Claiming smart devices using you NDIS funding can be TOUGH! There are very specific eligibility requirements and processes that need to be adhered to because the NDIS consider smart devices to be an everyday item. That being said, it is still possible to claim under the NDIS. Find out if you meet the eligibility requirements and our top tips on claiming smart devices.
How does NDIS funding work for smart devices
NDIS funding for smart devices, such as tablets or iPads, works in the same way as most other NDIS supports and services – you need to show that you need the smart device because of your disability and that it ticks the NDIS boxes when it comes to reasonable and necessary.
Top Tip #1: Determine if it’s necessary
When you’re trying to figure out if something is reasonable and necessary, you should consider:
Do you need the smart device to access support services (i.e., online sessions)?
Has your provider recommended getting a smart device?
Do you need the device specifically because of your disability?
Do you already own or have access to a smart device that could be used for the intended purpose?
Is it value for money?
The last question is an important one, as the NDIS typically won’t fund the most expensive or fancy smart device, but instead they may fund a device that allows you to access the supports you need.
If the smart device costs less than $600 it may be considered reasonable. If it costs more than $600, you will need to provide further evidence including specifying what feature the higher cost device has that is necessary due to your disability.
Where does the funding come from?
If it has been determined that a smart device is reasonable and necessary, the next step is to determine if you have funding available.
Top Tip #2: Talk with your Plan Manager
To claim a smart device, you will need to use funding from your core budget, your consumables budget, or your capacity building budget underline item 15_222400911_0124_1_3 Low-Cost AT. However, it is important that you use funding that is available and not needed for other supports. This is where your plan manager can help. They can work with you to determine what your current support costs are in your core budget, consumables budget and capacity building budget, and where there is funding available to make your claim. By doing this, you can ensure that you reduce the risk of impacting other necessary supports with your purchase.
To claim a smart device using your NDIS funding, you will need a letter from an assistive technology advisor such as a therapist confirming the support is necessary and to send this letter to the NDIA, then you will need to purchase the item. Keep in mind that having a letter of recommendation does not necessarily mean that the NDIS will determine that a smart device is reasonable and necessary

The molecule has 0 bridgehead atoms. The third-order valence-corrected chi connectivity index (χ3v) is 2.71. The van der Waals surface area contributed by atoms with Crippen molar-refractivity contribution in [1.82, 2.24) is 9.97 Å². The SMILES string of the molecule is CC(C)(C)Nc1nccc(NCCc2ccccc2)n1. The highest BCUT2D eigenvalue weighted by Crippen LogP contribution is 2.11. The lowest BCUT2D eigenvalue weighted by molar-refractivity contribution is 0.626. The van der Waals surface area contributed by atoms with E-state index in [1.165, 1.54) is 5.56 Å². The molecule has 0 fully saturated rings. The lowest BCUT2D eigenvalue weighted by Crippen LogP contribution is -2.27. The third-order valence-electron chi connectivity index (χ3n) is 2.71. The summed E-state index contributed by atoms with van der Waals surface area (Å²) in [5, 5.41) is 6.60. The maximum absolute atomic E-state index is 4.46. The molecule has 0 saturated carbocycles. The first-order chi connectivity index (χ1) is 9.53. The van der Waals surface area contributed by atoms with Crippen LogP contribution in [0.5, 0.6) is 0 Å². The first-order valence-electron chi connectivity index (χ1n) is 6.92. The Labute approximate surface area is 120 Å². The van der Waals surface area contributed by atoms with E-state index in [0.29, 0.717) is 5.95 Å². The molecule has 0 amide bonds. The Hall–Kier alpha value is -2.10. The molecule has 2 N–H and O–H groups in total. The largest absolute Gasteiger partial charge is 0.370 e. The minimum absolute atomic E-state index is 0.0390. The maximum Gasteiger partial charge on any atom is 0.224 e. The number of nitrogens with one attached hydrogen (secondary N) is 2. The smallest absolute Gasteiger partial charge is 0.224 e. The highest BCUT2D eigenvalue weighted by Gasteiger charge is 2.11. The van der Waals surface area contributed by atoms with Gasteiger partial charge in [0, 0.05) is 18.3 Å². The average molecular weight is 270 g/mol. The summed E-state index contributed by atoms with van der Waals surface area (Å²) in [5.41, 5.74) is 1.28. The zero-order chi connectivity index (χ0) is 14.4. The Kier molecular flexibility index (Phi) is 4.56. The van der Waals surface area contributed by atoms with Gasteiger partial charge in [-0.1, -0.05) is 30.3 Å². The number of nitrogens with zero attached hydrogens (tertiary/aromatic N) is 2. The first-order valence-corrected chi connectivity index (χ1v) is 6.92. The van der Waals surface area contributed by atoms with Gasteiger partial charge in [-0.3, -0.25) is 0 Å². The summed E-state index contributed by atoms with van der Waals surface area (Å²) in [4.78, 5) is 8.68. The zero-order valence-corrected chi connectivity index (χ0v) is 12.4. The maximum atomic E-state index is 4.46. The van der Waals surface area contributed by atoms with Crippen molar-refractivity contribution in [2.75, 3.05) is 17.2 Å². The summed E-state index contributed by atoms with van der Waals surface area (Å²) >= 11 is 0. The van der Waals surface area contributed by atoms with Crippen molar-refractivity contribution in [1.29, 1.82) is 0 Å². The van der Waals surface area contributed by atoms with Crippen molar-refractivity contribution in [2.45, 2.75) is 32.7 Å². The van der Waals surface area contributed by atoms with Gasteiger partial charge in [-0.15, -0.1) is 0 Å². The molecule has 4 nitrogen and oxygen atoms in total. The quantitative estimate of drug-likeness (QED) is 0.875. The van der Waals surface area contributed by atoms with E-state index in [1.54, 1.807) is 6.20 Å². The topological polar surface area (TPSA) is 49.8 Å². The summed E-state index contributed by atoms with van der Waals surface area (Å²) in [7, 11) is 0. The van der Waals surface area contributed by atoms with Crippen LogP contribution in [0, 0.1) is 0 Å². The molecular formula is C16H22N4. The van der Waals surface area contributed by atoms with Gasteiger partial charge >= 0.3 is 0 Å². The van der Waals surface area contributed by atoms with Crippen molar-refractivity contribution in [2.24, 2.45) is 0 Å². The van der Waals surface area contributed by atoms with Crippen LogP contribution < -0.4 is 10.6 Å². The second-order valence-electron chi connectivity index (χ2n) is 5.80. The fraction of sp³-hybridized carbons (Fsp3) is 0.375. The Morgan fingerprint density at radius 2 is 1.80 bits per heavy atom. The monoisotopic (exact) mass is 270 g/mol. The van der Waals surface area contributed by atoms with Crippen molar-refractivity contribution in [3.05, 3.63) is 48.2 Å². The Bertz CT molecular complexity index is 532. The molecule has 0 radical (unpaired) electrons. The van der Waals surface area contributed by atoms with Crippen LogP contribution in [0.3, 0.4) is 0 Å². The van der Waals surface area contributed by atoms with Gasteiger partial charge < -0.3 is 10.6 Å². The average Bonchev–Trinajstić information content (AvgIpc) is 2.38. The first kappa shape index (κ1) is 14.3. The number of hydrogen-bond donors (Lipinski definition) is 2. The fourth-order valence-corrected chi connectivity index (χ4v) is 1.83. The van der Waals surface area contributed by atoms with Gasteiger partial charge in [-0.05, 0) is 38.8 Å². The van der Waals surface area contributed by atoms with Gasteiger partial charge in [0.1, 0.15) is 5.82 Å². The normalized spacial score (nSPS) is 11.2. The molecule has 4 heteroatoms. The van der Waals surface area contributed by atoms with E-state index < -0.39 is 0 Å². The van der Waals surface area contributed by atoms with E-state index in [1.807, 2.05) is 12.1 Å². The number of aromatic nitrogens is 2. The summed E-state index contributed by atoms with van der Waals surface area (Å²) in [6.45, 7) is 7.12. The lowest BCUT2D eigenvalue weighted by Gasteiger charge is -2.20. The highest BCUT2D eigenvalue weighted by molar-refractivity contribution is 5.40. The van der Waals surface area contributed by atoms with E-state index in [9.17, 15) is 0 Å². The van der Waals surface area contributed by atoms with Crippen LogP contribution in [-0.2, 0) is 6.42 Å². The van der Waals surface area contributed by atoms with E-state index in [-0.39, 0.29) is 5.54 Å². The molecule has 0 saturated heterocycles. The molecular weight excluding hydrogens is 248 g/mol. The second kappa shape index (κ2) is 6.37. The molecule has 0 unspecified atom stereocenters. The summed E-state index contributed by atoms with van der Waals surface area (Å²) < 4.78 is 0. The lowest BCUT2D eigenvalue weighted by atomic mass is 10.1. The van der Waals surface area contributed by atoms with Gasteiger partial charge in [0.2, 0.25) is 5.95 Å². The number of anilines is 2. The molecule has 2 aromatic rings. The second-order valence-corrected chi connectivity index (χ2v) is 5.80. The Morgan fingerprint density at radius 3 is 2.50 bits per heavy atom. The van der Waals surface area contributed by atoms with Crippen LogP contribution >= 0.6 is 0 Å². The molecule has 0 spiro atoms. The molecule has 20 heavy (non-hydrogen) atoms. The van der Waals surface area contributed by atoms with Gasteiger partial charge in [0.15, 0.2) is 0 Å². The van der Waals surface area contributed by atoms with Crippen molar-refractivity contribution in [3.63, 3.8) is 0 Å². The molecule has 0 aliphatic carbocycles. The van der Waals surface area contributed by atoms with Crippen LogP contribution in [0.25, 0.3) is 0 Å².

Top Tip #3: How your plan is managed can make a difference
If you are plan managed or self-managed, providers don’t need to be registered with the NDIA for you to access their supports or services. Which means, it is easier to purchase smart devices through “big box” electronic stores.
If you are agency managed, you only have access to NDIA registered providers, which pretty much excludes “big box” stores. However, you may be able to find a store registered with the NDIA or purchase through your support coordinator if you have one.
Case Study #1: Unsuccessful Claim
Tamsin’s therapist has recommended several apps to help her manage her disability, and her therapist has provided a letter of recommendation to share with the NDIA.
Will the NDIA approve her claim for a tablet?
No. The reason the NDIA wouldn’t approve this claim is because most smart devices and computers are considered an everyday item for all Australians. Essentially this is considered a day-to-day living cost which typically isn’t funded under the NDIS.
However, if the apps that the therapist has recommended are necessary in helping Tamsin manage her disability and there are costs involved with the apps, the NDIS may fund the purchase of the apps.
Case Study #2: Successful Claim
Lexie’s speech pathologist has recommended she use a tablet as her main form of communication. Her speech pathologist provides written evidence indicating that this is the most appropriate solution for her communication needs.
Will the NDIA approve Lexie's claim for a tablet?
Although a tablet is considered an everyday device, in Lexie’s case, this would be her main form of communication and would be considered reasonable and necessary. This NDIS are likely to approve this claim.
For more details on claiming smart devices under the NDIS, click here.
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